• Tuscany: how to promote the economy of sharing and collaboration

    In June, the region of Tuscany (Italy), in collaboration with Open Toscana and ANCI Toscana, launched a project, the goal of which is to “build a regional policy on the economy of sharing and collaboration”.

  • MS Tries But Just Doesn’t Get FLOSS

    This is what drove me to GNU/Linux so many years ago.

  • Microsoft's maps lost Melbourne because it used bad Wikipedia data

    Microsoft has laid part of the blame for Bing Maps' mis-location of the Australian city of Melbourne by a whole hemisphere on Wikipedia.

    Yes, Wikipedia, “the free encyclopaedia that anyone can edit.”

    Microsoft made its admission after your correspondent took to Twitter on Monday to do what we in publishing call “pimping"the story of Melbourne's mis-placement.

    Ricky Brundritt, a senior program manager at Bing Maps, noticed that pimping and responded as follows.

  • Northern Ireland promotes Open Data in education

    The Northern Ireland Department of Finance has supported a challenge that encourages the re-use of public Open Data in education. Called the OpenDataNI Challenge – Using Open Data for Education” (ODNI4EDU), this project, officially launched on June 14, intends to award two applications or educational tools and resources that make use of at least one dataset published on the portal OpendataNI.

  • Try this handy tool to convert a Web site into a native app with Electron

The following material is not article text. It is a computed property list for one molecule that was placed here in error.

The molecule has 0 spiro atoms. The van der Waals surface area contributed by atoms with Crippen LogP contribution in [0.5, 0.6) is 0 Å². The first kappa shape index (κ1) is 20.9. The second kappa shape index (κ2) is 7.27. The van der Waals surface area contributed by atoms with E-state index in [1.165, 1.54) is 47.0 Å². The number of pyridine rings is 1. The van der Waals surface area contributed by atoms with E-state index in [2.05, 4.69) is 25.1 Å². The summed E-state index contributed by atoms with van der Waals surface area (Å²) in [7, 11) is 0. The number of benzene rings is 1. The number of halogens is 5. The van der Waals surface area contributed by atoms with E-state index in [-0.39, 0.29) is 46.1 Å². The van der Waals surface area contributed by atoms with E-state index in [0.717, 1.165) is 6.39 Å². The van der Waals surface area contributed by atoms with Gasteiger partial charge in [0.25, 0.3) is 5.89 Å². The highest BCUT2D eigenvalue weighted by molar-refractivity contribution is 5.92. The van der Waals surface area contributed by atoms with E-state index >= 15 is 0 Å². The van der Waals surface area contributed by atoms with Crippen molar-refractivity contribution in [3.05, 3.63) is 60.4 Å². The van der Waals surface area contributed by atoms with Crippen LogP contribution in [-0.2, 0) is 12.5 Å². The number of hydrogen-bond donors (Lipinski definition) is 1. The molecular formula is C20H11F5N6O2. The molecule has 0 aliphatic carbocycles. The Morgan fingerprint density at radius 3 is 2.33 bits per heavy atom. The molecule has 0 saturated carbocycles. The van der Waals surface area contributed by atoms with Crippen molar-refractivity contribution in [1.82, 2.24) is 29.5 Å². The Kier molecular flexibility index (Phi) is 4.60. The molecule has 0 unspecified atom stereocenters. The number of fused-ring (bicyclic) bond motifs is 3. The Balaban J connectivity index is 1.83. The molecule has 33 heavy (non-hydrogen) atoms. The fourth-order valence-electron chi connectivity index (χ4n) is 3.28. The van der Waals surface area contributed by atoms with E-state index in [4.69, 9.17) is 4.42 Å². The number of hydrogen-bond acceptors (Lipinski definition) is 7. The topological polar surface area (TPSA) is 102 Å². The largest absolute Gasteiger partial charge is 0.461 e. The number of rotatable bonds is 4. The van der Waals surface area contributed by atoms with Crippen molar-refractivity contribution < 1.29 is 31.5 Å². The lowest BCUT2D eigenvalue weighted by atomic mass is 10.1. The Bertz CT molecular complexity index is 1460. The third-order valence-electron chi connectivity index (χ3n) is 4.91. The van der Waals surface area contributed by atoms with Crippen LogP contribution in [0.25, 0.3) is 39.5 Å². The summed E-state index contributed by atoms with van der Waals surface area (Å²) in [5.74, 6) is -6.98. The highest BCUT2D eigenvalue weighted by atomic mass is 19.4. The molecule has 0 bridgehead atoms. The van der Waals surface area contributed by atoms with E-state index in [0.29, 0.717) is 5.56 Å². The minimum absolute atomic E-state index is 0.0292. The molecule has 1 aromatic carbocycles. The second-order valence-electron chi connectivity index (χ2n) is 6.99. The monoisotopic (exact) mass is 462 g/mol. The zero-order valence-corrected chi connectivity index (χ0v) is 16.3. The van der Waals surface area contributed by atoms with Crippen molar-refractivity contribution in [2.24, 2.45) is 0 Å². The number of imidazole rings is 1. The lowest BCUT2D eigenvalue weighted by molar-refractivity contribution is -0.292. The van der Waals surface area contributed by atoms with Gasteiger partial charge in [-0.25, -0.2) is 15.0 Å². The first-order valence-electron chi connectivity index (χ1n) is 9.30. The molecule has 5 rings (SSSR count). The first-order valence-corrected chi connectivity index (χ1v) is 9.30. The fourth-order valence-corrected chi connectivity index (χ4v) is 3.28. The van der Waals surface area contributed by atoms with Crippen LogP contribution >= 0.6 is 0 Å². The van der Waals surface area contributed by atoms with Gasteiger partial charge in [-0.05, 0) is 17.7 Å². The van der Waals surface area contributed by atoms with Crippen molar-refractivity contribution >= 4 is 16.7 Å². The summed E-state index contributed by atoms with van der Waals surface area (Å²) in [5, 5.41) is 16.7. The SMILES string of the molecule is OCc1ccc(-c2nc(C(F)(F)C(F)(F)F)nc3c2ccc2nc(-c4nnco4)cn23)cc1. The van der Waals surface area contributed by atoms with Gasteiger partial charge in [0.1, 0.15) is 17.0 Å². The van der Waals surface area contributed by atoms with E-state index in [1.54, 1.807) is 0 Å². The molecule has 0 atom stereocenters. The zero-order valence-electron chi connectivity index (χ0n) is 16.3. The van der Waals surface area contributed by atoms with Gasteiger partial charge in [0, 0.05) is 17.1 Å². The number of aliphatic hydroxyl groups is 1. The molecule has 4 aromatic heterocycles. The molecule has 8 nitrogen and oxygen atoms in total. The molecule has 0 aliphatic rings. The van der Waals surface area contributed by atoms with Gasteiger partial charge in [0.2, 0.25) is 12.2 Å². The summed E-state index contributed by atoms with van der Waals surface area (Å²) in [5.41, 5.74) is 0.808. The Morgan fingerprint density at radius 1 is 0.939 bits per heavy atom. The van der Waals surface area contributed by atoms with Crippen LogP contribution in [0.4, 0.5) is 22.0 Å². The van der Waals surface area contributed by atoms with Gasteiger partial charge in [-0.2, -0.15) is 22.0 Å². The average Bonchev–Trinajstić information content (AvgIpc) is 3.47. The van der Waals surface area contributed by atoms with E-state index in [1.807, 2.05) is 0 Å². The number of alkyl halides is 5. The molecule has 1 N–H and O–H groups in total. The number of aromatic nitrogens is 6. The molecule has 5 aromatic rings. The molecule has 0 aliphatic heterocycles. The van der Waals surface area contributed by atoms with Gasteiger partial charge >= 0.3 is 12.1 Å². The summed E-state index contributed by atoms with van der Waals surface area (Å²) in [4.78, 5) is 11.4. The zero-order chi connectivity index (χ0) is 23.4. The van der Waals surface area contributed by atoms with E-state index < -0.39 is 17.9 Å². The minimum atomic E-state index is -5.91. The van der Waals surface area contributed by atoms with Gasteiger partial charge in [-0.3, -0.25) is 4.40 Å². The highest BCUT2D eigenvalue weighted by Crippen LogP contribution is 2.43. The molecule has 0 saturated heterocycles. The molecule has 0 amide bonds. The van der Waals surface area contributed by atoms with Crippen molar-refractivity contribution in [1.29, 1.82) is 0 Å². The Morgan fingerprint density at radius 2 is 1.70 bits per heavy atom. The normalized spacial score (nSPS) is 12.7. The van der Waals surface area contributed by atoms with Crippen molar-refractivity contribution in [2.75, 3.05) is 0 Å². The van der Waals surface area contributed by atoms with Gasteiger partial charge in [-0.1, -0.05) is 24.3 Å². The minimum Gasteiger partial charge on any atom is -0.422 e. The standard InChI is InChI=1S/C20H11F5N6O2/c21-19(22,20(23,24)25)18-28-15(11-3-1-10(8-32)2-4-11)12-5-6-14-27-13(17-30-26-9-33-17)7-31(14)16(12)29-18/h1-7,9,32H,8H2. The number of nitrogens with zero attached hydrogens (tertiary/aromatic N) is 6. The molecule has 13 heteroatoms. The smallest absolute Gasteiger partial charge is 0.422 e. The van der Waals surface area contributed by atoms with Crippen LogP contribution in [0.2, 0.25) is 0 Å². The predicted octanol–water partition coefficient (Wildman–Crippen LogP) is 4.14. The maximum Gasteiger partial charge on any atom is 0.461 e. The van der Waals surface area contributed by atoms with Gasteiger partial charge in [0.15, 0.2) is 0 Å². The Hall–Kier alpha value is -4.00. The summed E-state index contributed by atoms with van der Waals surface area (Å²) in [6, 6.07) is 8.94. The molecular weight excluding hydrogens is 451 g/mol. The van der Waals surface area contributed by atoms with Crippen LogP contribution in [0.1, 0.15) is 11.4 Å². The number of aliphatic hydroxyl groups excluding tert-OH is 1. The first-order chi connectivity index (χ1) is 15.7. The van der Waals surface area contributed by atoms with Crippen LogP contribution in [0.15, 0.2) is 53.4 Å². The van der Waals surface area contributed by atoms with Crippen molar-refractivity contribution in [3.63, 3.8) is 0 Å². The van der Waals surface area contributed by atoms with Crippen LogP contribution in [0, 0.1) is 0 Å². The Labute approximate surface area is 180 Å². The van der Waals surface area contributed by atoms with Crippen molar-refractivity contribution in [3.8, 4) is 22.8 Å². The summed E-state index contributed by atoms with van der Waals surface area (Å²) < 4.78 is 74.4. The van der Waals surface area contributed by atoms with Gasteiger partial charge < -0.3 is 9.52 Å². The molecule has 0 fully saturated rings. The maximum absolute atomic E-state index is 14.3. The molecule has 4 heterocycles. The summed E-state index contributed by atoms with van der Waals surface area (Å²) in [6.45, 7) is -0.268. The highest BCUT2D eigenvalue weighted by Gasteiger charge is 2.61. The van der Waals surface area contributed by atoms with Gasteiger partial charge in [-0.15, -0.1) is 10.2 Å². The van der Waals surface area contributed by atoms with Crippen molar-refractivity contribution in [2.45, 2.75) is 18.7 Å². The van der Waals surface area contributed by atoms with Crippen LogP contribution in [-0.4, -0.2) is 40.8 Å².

• Introducing CloudiumOS [Ed: built on Electron]

    It is a complete multi platform operating system that allows you to manage your documents, access your media files and collaborate with other people on the go. CloudiumOS can work side-by-side with another operating system (either via a VM, a Desktop app or Mobile App) or as a standalone installation.

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TuxMachines: Opera Data Breach, Security of Personal Data

Sunday 28th of August 2016 11:10:25 PM
  • Opera User? Your Stored Passwords May Have Been Stolen

    Barely a week passes without another well-known web company suffering a data breach or hack of some kind. This week it is Opera’s turn. Opera Software, the company behind the web-browser and recently sold to a Chinese consortium for $600 million, reported a ‘server breach incident’ on its blog this weekend.

  • When it comes to protecting personal data, security gurus make their own rules

    Marcin Kleczynski, CEO of a company devoted to protecting people from hackers, has safeguarded his Twitter account with a 14-character password and by turning on two-factor authentication, an extra precaution in case that password is cracked.